The 2011 budget for the National Credit Union Administration, which insures about 7,400 credit unions, will rise 12% from the prior year, fueled partly by contractual pay raises for unionized employees and more than $1 million of renovations at the federal agency's Alexandria, Va., headquarters.
"It blows your mind," says Jason Scott, senior vice president at TruWest Credit Union. The Tempe, Ariz., credit union has more than 60,000 members but hasn't awarded raises to its 200 workers in three years. TruWest recorded a net loss of $8.3 million in 2009.
Unlike most federal agencies, the NCUA doesn't need Congress to approve its annual budget because credit unions fund the regulator through required contributions to a deposit-insurance fund, examination fees, and other revenue sources. The $225.4 million budget was unanimously adopted last month by the NCUA's board of directors.
Deborah Matz, chairman of the NCUA, says the spending jump is necessary, citing plans for a 7% increase in the number of examiners. "Times are difficult, and we are very mindful of that, [but] we are not going to cut corners on safety and soundness," she said.
As credit unions get squeezed by many of the same pressures hurting U.S. banks and savings institutions, the NCUA has started reviewing the books and operations of credit unions every year, instead of the previous 18-month cycle. To handle the increasing workload, the 2011 budget includes funding for 78 new positions, including 53 regional examiners that will be added to the current staff of more than 800 such jobs.
This year, 28 credit unions have failed, compared with 157 banks and savings institutions that were seized and handed over to the Federal Deposit Insurance Corp. Costs of credit-union failures are covered by the NCUA's insurance pool, funded by credit-union assessments.
While the banking industry has regained overall profitability, some credit-union executives expect 2011 to be bleak. Cash-crunched U.S. states will lay off more employees, likely causing mounting losses on loans to teachers and other borrowers that are a big chunk of the customer base at many credit unions.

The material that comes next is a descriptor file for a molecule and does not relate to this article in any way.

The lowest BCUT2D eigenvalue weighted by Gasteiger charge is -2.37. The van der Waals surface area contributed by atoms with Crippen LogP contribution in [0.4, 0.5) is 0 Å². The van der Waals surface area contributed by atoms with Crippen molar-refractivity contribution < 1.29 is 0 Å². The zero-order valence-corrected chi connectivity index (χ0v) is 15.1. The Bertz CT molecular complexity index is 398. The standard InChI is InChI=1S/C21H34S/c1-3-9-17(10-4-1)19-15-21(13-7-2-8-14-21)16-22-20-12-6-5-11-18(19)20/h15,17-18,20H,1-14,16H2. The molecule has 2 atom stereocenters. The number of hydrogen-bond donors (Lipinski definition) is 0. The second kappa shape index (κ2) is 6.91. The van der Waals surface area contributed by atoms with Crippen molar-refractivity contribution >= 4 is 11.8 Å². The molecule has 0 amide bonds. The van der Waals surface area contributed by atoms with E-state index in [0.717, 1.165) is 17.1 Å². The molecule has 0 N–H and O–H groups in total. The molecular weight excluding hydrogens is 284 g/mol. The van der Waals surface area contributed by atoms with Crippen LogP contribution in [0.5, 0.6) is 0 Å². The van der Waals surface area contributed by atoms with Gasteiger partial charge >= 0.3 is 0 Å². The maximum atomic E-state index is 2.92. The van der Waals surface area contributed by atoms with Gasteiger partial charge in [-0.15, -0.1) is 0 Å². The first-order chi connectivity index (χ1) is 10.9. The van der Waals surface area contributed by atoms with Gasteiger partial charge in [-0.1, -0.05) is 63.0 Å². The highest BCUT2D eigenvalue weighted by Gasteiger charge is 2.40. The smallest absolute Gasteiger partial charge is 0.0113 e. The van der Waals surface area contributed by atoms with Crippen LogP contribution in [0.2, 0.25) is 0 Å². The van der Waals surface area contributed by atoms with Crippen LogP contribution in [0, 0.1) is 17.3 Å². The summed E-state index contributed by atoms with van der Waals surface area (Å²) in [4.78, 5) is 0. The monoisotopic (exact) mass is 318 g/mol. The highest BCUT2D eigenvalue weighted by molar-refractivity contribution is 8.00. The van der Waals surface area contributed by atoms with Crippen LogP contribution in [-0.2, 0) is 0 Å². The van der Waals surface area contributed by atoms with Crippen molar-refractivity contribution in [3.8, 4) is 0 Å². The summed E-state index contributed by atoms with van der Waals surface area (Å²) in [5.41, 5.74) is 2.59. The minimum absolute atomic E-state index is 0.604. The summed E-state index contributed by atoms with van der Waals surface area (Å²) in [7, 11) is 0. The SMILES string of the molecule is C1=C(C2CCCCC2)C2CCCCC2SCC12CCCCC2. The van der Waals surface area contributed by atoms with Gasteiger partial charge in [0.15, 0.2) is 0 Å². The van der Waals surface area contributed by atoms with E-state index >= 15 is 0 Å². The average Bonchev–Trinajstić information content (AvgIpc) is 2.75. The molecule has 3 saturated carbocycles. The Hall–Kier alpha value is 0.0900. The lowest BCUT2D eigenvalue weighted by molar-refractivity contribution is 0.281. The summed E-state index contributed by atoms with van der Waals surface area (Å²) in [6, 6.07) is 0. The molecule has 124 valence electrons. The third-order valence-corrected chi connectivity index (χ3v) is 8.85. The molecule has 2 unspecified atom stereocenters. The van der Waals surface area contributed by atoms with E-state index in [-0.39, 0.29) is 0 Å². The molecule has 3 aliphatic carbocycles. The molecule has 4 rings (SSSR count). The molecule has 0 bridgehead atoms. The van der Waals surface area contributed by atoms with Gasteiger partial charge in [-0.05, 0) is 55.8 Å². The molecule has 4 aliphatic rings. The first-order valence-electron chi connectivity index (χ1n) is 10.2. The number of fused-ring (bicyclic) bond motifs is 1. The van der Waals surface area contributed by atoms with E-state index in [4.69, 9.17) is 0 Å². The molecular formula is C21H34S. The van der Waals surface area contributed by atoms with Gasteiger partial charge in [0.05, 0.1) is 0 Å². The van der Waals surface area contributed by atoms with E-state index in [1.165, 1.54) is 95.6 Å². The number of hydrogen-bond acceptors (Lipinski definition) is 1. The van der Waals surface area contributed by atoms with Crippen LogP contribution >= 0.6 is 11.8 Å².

Still, some credit-union executives are skeptical that hiring more examiners will sniff out fraud and mismanagement. "If they couldn't find them before, they're not going to find them now," said Marshall Boutwell, president and chief executive of Gwinnett Federal Credit Union in suburban Atlanta.
Credit unions are essentially nonprofit cooperatives that are owned by their members. As of September, federally insured credit unions held $907.9 billion in assets, compared with $13.4 trillion at the 7,760 FDIC-insured institutions. Both agencies can swoop in to shut down or sell financial institutions that aren't adequately capitalized.
Unlike banks that can raise capital to cover losses, credit unions must cut costs and lay off employees to offset rising loan delinquencies and defaults. The credit-union industry also is reeling from the September collapse of three wholesale credit unions, which invest money and provide back-office services for credit unions that deal with retail customers. Other credit unions are being forced to shoulder those losses through special assessments.
Some executives are particularly riled by the agency's approval of $1.2 million in headquarters renovations. Ms. Matz says some of the money will be used to make bathrooms handicapped-accessible. Other funds will be used for painting and repairs.
"The credit unions are putting off building maintenance and upgrades because of their budget constraints," says Bill Cheney, chief executive of the Credit Union National Association, an industry trade group. "They are just asking the agency to make some of the same sacrifices."
The agency's employee pay and benefits are set to climb 12% to $163.2 million in the current fiscal year. Most of the jump is unavoidable because of contractual obligations to unionized employees, who represent about 80% of the NCUA's work force.
Ms. Matz, appointed to the job by President Barack Obama in 2009, isn't getting a raise. Her $165,300-a-year salary is set by Congress.